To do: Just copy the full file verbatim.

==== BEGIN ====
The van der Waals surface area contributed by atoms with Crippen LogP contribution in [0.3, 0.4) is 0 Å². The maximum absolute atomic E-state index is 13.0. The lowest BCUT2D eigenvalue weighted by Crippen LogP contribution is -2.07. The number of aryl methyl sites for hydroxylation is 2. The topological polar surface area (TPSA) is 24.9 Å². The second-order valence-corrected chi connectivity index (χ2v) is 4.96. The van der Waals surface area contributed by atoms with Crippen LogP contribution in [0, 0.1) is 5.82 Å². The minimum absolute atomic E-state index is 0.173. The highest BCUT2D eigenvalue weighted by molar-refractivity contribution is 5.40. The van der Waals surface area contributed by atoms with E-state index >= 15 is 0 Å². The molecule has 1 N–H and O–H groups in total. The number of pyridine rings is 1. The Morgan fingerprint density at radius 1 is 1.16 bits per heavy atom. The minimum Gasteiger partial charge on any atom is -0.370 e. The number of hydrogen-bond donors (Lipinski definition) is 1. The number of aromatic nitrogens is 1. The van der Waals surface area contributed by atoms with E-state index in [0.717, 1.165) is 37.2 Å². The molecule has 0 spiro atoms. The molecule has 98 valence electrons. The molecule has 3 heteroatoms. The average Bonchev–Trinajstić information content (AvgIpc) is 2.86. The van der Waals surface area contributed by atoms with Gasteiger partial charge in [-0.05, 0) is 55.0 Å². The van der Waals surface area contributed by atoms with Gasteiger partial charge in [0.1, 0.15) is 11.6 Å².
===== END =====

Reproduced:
The van der Waals surface area contributed by atoms with Crippen LogP contribution in [0.3, 0.4) is 0 Å². The maximum absolute atomic E-state index is 13.0. The lowest BCUT2D eigenvalue weighted by Crippen LogP contribution is -2.07. The number of aryl methyl sites for hydroxylation is 2. The topological polar surface area (TPSA) is 24.9 Å². The second-order valence-corrected chi connectivity index (χ2v) is 4.96. The van der Waals surface area contributed by atoms with Crippen LogP contribution in [0, 0.1) is 5.82 Å². The minimum absolute atomic E-state index is 0.173. The highest BCUT2D eigenvalue weighted by molar-refractivity contribution is 5.40. The van der Waals surface area contributed by atoms with E-state index >= 15 is 0 Å². The molecule has 1 N–H and O–H groups in total. The number of pyridine rings is 1. The Morgan fingerprint density at radius 1 is 1.16 bits per heavy atom. The minimum Gasteiger partial charge on any atom is -0.370 e. The number of hydrogen-bond donors (Lipinski definition) is 1. The number of aromatic nitrogens is 1. The van der Waals surface area contributed by atoms with E-state index in [0.717, 1.165) is 37.2 Å². The molecule has 0 spiro atoms. The molecule has 98 valence electrons. The molecule has 3 heteroatoms. The average Bonchev–Trinajstić information content (AvgIpc) is 2.86. The van der Waals surface area contributed by atoms with Gasteiger partial charge in [-0.05, 0) is 55.0 Å². The van der Waals surface area contributed by atoms with Gasteiger partial charge in [0.1, 0.15) is 11.6 Å².